Filed under About Me, Challenge, Community, Craft, Creativity, Crochet, Dye, Dyeing, Dyeing_yarn, Fair Isle, Knit, Knitters, Knitting, Portland Knitters, Reflection, Yarn

Dye Party Extravaganza

Dont drink the Kool-aid. Use it for dyeing

Don't drink the Kool-aid. Use it for dyeing

I had a yarn/fabric dying party yesterday with some friends.

I have more pics of the finished yarns I need to share but here are some of the original batch of Kool-aid dyed yarns we finished yesterday afternoon. The Dye party was a huge success. We used my old kitchen microwave to set the dyes in the yarn and fabric. All items were wrapped in microwaveable plastic bags and zapped for about two minutes and then two minutes again to set the dye.

The Kool-aid dyes worked suprisingly well especially with the superwash wools. We also did a batch of acid dye yans/fabrics. I did dye some dupioni silk which turned out quite well. I discovered that my Eco wool didn’t take dyes very well. probably because there was excess lanolin there even after a thorough washing with synthropol.

I will post pictures of those as soon as I get the time 🙂

Rinsing set dyed yarns & fabric in a bucket

Rinsing set dyed yarns & fabric in a bucket

More yarn photos:

Cascade Eco Wool in Acid Dye Colors

Cascade Eco Wool in Acid Dye Colors

My Sock Yarn in Blues and Brown

My Sock Yarn in Blues and Brown

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Filed under Challenge, Stuff I made, Techniques, Yarn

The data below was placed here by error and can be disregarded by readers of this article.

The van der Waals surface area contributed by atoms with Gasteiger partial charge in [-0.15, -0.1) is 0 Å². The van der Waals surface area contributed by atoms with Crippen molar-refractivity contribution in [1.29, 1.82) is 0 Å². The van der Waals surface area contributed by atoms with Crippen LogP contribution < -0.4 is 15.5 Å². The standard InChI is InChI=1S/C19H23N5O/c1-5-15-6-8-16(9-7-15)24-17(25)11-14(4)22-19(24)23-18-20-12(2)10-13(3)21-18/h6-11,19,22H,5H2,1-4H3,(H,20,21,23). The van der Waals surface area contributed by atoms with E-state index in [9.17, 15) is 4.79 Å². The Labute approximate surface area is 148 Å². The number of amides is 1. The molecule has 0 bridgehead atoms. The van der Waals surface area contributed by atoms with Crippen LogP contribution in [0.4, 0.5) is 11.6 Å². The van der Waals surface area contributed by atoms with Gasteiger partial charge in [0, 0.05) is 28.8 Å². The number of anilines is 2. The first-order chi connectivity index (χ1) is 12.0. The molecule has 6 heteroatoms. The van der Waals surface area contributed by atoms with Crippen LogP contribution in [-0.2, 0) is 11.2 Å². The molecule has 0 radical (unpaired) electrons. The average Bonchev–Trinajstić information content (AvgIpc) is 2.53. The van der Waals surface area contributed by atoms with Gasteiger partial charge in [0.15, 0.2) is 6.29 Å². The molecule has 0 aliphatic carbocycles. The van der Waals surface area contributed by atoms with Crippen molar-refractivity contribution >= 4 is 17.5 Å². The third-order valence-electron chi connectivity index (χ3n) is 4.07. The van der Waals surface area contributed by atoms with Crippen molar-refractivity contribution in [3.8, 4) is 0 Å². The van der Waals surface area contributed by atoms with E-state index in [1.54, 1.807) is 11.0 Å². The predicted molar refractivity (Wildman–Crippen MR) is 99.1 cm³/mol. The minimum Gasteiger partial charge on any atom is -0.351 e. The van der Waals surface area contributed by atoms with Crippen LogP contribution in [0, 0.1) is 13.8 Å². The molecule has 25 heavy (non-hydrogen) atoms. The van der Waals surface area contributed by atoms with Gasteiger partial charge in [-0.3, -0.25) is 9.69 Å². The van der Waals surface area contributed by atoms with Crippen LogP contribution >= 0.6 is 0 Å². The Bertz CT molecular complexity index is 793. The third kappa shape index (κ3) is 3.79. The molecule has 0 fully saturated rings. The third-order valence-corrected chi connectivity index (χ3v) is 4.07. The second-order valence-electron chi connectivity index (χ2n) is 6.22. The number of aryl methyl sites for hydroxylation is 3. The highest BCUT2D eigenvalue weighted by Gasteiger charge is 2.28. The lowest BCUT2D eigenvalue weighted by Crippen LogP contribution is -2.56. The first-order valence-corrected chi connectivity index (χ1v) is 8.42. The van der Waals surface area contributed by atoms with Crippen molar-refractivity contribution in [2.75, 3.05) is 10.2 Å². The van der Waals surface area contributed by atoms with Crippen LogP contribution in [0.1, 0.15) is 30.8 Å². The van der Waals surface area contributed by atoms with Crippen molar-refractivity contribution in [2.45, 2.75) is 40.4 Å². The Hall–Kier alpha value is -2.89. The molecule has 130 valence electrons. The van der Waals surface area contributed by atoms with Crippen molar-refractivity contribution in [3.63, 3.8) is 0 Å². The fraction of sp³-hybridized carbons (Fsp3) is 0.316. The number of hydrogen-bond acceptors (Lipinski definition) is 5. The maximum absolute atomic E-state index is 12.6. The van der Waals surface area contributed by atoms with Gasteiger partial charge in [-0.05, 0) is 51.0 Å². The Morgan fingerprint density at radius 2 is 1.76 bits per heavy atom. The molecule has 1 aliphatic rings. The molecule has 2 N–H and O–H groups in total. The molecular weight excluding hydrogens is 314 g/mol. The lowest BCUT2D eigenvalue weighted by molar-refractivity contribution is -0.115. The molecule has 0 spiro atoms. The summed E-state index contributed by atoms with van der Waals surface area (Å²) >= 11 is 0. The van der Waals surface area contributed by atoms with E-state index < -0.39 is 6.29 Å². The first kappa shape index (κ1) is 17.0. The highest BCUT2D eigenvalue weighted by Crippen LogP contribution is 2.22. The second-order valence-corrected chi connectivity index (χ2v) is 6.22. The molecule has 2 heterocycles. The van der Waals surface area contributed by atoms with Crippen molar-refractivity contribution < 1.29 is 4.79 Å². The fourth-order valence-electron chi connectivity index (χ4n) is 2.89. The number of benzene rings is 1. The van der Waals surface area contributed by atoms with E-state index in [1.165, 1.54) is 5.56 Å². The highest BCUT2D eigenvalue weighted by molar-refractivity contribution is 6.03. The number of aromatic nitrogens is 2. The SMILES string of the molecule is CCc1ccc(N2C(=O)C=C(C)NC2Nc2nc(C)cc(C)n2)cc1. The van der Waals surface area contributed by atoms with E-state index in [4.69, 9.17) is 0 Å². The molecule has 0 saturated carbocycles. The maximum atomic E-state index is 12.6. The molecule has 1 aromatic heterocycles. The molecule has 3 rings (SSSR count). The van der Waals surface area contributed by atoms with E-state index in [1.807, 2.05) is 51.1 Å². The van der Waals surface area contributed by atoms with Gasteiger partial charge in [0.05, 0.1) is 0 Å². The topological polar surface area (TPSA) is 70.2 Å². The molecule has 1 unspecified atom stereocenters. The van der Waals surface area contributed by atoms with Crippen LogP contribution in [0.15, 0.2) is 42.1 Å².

Beautiful Babette

A whole lot of yarn

A whole lot of yarn

At Knit Night at the Naked Sheep Knit Shop, Elaine brought in an armful and then some of Cascade 220, wound it up then placed most of the colors on the table. She wanted us to help her select the colors for the massive Babette Blanket she’s planning to finish before October for a wedding gift.

Babette Blanket Example 1

Babette Blanket Example 1

Maybe I was just uber tired that day, but looking at all that yarn, in so many colors really overwhelmed me. Plus, I like crochet, but not that much. This project is pretty modular and you can take it with you in small pieces where ever you go, but still I think it would take me years to finish it if I was not monogamous. Kudos to Elaine for starting this project and setting her time frame goal.

I love the blanket itself because done it some color schemes it looks a lot like the background of a Gustav Klimt painting.  You can view all the different renditions of this blanket here: Babette Blanket Pool.

Personally, I think that this would be a great group project for several people to tackle. Say if you were giving the gift as a comfort item for someone you cared about… or even a wedding gift.

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Filed under Challenge, Knit, Knitting, Yarn

You say Guernsey, I say Gansey

I’ve decided to embark on a little investigation and comparison of yarns as I learn more about the art of knitting a gansey. For some reason, I’ve become infatuated with the idea of knitting a Gansey with the traditional drop shoulder shaping. I know that drop shoulders are somewhat dated and reminiscent of the 80’s probably due to the popularity of these sweaters and the proliferation of Bennetton stores. Still, I want to knit the gansey in it’s traditional form. I guess I’m a purist.

Also, I’ve noticed that some folks swear that knitting with a more expensive, reputable yarn is better than knitting with a more inexpensive and affordable brand. Their argument is that the quality of the yarn is of the most importance. I’ve also seen a few heated conversations about yarn brands online, noting that some hold fast by the idea that you should stick with the more expensive brands.